must replace by some other method of INPUTing a
single line at a time; note that INPUT # and LINE
INPUT # are very slow in reading sequential ASCII
data; see sample SUB InputLine()

The archive contains the sample programs SMALLEXE.BAS and LARGEEXE.BAS.
SMALLEXE.BAS uses the mentioned InputLine(), ReadData$(), ReadTimer& and
StrToInt&() replacements for LINE INPUT #, DATA/READ, TIMER and VAL().
When compiled under QB 4.5 and linked with NOCOM+SMALLERR (see below),
the EXE sizes are 21088 and 33308 bytes, respectively.

I was able to reduce the size of PEDIT.EXE by 11,200 bytes. While this is
not a huge reduction every bit helps. It would be difficult to trim this
much by tweaking!



OTHER TIPS AND TRICKS
---------------------

Other things can be done to reduce the EXE size. One easy way - which I
just rediscovered - is to link with NOCOM.OBJ. This object file is pro-
vided by Microsoft but was not included with QB 4.5. I found it mentioned
in the file BASAPP.TXT in this Forum. You can get NOCOM from Microsoft or
use the one included with previous versions of QB. Microsoft claims a
reduction of ~4k bytes; I saw about 3k. Note: NOCOM can be used only if
you program uses no serial communications.

Next, link with SMALLERR.OBJ (also from MS). This saves a few bytes by
eliminating the text of error messages; you will get an error number
only. You might want to do this after your program is debugged.

Minimize string usage. All assigned strings (as in VAR$ = "HELLO") have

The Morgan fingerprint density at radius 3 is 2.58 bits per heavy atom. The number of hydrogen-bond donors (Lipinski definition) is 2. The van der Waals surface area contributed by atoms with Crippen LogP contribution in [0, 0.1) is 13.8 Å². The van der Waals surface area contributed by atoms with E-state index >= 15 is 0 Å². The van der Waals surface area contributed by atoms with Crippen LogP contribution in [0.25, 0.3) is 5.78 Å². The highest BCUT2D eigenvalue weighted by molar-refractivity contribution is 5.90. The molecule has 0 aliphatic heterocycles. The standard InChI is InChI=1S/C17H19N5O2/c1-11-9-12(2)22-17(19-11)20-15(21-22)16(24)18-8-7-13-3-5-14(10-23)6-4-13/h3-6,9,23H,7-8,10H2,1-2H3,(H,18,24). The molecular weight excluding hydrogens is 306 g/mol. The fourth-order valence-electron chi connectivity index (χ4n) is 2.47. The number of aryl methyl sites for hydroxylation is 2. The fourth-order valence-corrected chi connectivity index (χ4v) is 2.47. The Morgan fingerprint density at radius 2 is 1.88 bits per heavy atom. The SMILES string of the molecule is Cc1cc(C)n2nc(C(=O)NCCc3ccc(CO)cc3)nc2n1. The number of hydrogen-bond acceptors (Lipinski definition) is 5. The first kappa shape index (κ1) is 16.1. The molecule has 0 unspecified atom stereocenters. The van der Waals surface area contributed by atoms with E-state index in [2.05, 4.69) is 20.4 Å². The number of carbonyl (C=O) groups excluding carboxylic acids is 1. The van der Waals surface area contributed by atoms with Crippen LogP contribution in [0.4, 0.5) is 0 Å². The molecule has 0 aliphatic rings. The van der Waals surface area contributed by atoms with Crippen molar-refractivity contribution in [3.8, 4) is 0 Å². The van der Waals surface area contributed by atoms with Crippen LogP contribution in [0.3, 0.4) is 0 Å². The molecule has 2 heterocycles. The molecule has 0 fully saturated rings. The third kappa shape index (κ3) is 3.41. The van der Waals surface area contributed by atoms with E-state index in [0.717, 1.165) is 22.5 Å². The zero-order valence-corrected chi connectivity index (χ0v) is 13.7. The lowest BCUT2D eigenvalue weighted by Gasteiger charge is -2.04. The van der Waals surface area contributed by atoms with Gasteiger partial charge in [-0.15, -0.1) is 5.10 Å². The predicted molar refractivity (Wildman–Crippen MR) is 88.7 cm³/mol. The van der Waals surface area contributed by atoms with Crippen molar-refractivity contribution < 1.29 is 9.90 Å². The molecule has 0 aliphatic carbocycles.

to be stored somewhere. QB limits string space to a total of 64k so it is
easy to run out... the infamous "Out of string space" message. If pos-
sible, 'deassign' string variables to "" when you're done with them.

Eliminate the INTOLD86(X) routines in Microsoft's QB.BI. These are for
the old interrupt calls INT86() and INT86X(). The object code is in both
QB.QLB and QB.LIB. It turns out EVERYTHING in QB.LIB is included at link
time; you can again see it in the link map. If you don't need these old
INT86 routines, build new QB.QLB and QB.LIB files with just support for
CALL ABSOLUTE and CALL INTERRUPT(X). Following is a sample BAT file to do
this with QB 4.5:

rem
rem Extract existing modules from QB LIBrary
rem
lib qb.lib *absolute *intrpt ;
rem
rem Build the new QuickLibrary w/o int86old
rem
link /quick absolute+intrpt,qb.qlb,,bqlb45 ;
rem
rem Build new LIBrary
rem
lib qb.lib absolute+intrpt ;
rem
del absolute.obj
del intrpt.obj